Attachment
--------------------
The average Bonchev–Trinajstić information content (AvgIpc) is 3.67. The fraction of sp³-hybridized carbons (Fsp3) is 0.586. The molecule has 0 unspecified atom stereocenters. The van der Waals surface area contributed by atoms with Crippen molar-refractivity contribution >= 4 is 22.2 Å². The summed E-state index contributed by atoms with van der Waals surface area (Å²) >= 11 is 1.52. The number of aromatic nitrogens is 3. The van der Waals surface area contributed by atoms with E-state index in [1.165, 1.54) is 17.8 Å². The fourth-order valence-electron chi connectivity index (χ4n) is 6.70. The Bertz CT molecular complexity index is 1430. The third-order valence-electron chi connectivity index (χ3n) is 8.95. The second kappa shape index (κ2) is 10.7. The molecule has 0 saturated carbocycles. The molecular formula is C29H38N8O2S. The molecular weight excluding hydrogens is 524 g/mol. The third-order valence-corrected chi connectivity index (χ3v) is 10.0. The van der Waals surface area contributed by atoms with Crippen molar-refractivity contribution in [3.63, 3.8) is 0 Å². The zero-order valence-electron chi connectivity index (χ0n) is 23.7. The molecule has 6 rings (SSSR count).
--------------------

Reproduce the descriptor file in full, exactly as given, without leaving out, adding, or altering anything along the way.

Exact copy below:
The average Bonchev–Trinajstić information content (AvgIpc) is 3.67. The fraction of sp³-hybridized carbons (Fsp3) is 0.586. The molecule has 0 unspecified atom stereocenters. The van der Waals surface area contributed by atoms with Crippen molar-refractivity contribution >= 4 is 22.2 Å². The summed E-state index contributed by atoms with van der Waals surface area (Å²) >= 11 is 1.52. The number of aromatic nitrogens is 3. The van der Waals surface area contributed by atoms with E-state index in [1.165, 1.54) is 17.8 Å². The fourth-order valence-electron chi connectivity index (χ4n) is 6.70. The Bertz CT molecular complexity index is 1430. The third-order valence-electron chi connectivity index (χ3n) is 8.95. The second kappa shape index (κ2) is 10.7. The molecule has 0 saturated carbocycles. The molecular formula is C29H38N8O2S. The molecular weight excluding hydrogens is 524 g/mol. The third-order valence-corrected chi connectivity index (χ3v) is 10.0. The van der Waals surface area contributed by atoms with Crippen molar-refractivity contribution in [3.63, 3.8) is 0 Å². The zero-order valence-electron chi connectivity index (χ0n) is 23.7. The molecule has 6 rings (SSSR count).